Fact sheet for primary producers - expenditure on establishing shelterbelts
Establishing shelterbelts on land used in a primary production business
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This publication was current as at November 2016.
Can I claim a tax deduction? What you need to know.
This fact sheet explains your entitlement to claim an income tax deduction for the cost of establishing shelterbelts on land you use to carry on a primary production business.
A shelterbelt is a line of trees or shrubs planted to protect an area from fierce weather. They are often created on a farm to protect crops and livestock, reduce soil erosion, control salinity and improve biodiversity.
Whether you can claim a deduction will depend on the type of expense and the purpose of the shelterbelt.
You cannot claim a deduction for a shelterbelt created for a private purpose, such as to protect a home.
What kind of expenses can I claim?
If you create a shelterbelt for a primary production purpose, you can claim an immediate deduction for any new fencing and reticulation costs related to the shelterbelt.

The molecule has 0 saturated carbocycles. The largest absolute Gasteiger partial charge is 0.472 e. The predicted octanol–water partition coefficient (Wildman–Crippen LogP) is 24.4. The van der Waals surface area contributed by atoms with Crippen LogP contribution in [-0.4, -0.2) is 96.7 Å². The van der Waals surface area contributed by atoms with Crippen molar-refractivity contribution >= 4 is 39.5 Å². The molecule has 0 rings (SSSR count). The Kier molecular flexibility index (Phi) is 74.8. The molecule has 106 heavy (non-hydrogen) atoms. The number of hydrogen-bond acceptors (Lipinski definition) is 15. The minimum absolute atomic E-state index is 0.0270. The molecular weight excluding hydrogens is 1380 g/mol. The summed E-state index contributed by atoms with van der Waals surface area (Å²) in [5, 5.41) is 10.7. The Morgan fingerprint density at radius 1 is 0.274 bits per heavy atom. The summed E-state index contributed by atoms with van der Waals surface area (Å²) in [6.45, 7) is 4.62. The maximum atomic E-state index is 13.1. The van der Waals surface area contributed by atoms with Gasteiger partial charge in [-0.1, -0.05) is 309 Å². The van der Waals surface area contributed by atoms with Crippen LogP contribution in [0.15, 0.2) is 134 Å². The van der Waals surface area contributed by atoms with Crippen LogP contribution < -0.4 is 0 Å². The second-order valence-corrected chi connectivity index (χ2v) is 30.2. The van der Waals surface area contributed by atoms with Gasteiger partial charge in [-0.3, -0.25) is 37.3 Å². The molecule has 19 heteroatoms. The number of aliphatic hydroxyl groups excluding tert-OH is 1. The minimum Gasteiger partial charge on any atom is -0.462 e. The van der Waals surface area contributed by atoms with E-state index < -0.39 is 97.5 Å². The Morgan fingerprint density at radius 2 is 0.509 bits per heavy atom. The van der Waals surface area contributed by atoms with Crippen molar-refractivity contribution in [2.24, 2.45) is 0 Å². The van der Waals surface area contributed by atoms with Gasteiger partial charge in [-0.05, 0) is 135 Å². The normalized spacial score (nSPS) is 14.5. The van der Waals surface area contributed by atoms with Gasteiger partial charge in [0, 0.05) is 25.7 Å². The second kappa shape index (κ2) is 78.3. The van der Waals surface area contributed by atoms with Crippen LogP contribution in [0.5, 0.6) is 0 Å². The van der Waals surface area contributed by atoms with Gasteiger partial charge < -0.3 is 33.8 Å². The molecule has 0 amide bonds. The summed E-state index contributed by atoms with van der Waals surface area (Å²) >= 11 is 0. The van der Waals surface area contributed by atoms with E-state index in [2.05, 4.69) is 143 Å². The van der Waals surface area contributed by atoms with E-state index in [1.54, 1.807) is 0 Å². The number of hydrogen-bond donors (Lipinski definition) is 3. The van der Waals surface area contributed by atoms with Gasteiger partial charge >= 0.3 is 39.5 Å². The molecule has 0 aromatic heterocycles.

You can only claim for expenses such as site preparation, chemicals and trees if the shelterbelt is established primarily and principally for the purpose of preventing or fighting land degradation.
If you recoup any of the expenditure that you can claim as a deduction (for example, under a government assistance program), that amount is included in your assessable income.
What is land degradation?
Land degradation is the process by which land deteriorates through the action of natural agents (such as water, wind and temperature), or as a result of land use or management practices.
Soil erosion and salination are examples of land degradation, as are harmful changes in soil structure such as acidity and compaction. Degradation of vegetation is also a component of land degradation.
What if I can't claim a deduction?
If the shelterbelt is not established primarily and principally for the purposes of preventing or fighting land degradation, you cannot claim a deduction for capital costs associated with site preparation or the planting of trees. Also, you cannot treat the trees as depreciating assets.
These expenses will form part of the cost base of the land for capital gains tax purposes.
This fact sheet draws on material from a range of ATO view documents.
For more information call the ATO on 13 28 66.
> For a callback from an ATO officer, email TaxAdvice@ato.gov.au
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